Tyler Ennis can probably relate with the Buffalo Sabres’ opponent on Wednesday, as he’s struggling almost as much as the Nashville Predators.

Perhaps some of that has to do with health?

Whether that’s the case or not, Ennis is out for the Sabres tonight, as the team announced that he’s dealing with an upper-body injury.

The Buffalo News discussed Ennis’ struggles in this article.

“I’d say he’s pressing too much. You can’t make those plays in every situation and in every point you touch the puck,” Dan Bylsma said to the Buffalo News. “ … He’s just got to simplify his game. He is a special player who can make those plays, but he can’t be trying to do it every time he touches the puck.”

He’ll need to wait a while to start getting things together, anyway.

WATCH LIVE: Wednesday Night Rivalry (Flyers-Islanders; Blackhawks-Sharks)

Ryan White, Matt Martin
Leave a comment

You can check out tonight’s Wednesday Night Rivalry doubleheader on NBCSN, and you can also stream them online.

Here are the handy links for the two contests.

First, the New York Islanders host the Philadelphia Flyers.


After that, the Chicago Blackhawks visit the San Jose Sharks.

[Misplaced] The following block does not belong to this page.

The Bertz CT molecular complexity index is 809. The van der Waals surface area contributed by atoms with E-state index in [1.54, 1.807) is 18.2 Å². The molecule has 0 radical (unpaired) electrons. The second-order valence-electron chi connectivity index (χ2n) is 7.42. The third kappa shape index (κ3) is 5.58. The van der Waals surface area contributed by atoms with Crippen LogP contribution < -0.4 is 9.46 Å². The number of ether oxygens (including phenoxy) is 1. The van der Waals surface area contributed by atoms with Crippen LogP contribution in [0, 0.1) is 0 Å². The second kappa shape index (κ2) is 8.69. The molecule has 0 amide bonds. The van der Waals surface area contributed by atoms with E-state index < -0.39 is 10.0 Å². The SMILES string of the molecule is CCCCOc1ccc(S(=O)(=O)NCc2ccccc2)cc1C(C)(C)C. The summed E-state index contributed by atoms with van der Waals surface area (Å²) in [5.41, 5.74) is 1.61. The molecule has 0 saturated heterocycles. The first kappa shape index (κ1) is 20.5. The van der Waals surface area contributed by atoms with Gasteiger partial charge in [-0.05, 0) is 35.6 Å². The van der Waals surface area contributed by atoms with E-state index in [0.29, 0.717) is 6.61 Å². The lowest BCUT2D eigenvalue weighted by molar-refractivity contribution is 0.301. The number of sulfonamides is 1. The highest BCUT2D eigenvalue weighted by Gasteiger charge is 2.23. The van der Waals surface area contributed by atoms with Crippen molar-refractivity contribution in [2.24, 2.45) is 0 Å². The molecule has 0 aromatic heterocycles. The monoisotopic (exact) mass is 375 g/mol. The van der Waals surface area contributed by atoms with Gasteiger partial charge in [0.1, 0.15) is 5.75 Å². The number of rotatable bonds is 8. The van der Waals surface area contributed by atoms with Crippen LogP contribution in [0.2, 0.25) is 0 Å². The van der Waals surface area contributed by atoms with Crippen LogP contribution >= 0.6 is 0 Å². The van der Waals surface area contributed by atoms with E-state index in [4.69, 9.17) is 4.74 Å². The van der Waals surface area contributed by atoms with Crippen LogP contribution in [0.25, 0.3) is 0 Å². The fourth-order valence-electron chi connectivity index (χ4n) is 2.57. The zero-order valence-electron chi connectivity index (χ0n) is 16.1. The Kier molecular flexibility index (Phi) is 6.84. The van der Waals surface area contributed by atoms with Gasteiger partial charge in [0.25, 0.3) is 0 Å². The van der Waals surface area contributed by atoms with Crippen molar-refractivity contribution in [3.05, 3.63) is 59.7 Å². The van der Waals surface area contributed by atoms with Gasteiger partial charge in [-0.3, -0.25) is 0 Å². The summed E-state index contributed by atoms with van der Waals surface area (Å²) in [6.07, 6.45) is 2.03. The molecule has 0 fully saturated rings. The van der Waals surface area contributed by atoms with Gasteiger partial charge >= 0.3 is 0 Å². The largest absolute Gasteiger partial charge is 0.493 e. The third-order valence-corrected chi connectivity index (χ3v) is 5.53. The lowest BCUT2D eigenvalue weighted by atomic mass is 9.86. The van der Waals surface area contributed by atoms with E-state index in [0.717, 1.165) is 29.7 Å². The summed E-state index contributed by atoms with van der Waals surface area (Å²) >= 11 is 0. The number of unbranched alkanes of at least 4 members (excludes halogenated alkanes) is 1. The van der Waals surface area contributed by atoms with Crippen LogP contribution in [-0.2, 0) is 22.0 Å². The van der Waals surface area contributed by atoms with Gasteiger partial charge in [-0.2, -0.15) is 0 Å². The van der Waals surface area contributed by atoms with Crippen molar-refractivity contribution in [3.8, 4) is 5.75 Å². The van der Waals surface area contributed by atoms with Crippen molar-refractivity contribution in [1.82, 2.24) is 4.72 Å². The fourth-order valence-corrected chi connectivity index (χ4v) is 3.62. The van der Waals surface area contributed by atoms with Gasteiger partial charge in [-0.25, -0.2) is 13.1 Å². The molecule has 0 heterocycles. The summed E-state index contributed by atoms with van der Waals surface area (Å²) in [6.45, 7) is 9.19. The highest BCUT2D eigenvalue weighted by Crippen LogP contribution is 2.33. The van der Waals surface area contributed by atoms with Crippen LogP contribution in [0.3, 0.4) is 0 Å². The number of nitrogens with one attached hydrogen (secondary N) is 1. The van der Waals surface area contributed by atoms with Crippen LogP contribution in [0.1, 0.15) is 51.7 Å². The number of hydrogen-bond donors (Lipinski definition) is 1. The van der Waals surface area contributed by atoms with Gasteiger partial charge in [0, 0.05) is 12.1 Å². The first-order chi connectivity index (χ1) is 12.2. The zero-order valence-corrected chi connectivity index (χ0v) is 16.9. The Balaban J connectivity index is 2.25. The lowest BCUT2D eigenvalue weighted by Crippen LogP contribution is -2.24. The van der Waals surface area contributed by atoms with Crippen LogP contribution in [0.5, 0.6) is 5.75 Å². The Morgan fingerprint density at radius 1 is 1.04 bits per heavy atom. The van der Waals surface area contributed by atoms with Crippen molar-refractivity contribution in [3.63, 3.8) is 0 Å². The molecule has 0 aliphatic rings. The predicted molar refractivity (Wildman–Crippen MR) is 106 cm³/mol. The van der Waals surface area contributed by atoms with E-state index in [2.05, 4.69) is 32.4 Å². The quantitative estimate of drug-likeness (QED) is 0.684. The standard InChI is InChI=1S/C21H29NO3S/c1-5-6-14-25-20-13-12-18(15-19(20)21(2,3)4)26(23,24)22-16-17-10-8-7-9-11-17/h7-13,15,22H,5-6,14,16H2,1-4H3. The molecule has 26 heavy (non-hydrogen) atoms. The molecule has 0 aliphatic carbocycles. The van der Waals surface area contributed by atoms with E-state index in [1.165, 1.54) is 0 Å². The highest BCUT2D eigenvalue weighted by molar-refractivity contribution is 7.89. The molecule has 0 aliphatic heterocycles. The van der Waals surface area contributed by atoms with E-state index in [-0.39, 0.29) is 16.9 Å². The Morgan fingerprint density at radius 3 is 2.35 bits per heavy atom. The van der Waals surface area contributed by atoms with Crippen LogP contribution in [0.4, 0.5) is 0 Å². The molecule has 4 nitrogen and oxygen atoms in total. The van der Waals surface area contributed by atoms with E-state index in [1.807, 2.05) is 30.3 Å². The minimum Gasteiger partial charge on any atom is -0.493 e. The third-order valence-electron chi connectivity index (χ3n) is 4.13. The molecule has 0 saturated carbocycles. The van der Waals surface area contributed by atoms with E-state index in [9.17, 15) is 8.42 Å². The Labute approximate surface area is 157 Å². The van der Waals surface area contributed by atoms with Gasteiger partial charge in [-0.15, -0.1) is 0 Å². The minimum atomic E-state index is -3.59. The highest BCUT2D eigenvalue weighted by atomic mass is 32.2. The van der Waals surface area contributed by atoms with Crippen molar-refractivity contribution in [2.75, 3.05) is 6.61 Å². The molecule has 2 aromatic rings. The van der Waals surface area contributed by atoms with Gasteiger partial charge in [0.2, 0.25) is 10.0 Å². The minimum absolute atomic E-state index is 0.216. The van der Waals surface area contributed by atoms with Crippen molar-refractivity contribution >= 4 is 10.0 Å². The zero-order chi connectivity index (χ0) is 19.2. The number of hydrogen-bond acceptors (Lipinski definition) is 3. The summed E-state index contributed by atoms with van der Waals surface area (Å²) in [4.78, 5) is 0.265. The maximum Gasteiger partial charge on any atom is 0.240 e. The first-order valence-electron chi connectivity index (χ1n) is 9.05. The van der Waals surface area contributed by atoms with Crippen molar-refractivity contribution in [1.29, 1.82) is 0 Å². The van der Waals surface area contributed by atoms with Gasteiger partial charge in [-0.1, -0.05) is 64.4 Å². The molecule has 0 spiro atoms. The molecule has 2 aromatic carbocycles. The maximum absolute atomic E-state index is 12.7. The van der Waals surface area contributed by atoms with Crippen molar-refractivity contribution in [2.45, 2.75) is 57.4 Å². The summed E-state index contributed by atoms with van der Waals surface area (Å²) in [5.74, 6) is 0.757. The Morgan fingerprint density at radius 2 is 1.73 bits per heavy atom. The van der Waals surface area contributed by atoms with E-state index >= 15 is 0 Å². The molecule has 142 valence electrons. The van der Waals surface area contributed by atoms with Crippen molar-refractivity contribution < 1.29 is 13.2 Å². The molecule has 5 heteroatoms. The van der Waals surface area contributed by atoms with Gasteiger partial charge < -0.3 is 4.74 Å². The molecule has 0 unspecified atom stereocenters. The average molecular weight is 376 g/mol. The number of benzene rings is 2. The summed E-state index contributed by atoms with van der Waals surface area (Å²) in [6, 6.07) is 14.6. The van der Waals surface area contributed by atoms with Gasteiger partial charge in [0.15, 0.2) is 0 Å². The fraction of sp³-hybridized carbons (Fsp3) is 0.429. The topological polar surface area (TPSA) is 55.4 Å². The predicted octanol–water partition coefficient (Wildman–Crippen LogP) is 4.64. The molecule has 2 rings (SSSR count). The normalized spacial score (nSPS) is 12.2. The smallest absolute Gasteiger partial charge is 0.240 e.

Braun out with upper-body injury; Zubrus to make Sharks debut

1 Comment

The San Jose Sharks will be missing a top-4 defenseman tonight when they host the defending champs from Chicago.

Justin Braun has an upper-body injury. His status is considered day-to-day.

“Brauny has been one of our unsung heroes here through the first quarter of the season,” coach Peter DeBoer told CSN Bay Area. “He’s played some outstanding hockey. So, we’re going to miss him, but it’s a great opportunity for Mueller and Tennyson and one of these guys to establish themselves. It’s a great opportunity for us to reward Dillon for how well he’s played.”

Against the Blackhawks, Brenden Dillon will take Braun’s spot on the top pairing alongside Marc-Edouard Vlasic; Paul Martin and Brent Burns will stay together on the second pairing; and 20-year-old Mirco Mueller will skate with Matt Tennyson.

Mueller has played just four games for the Sharks this season. In his last game, Thursday in Philadelphia, he received only 9:13 of ice time.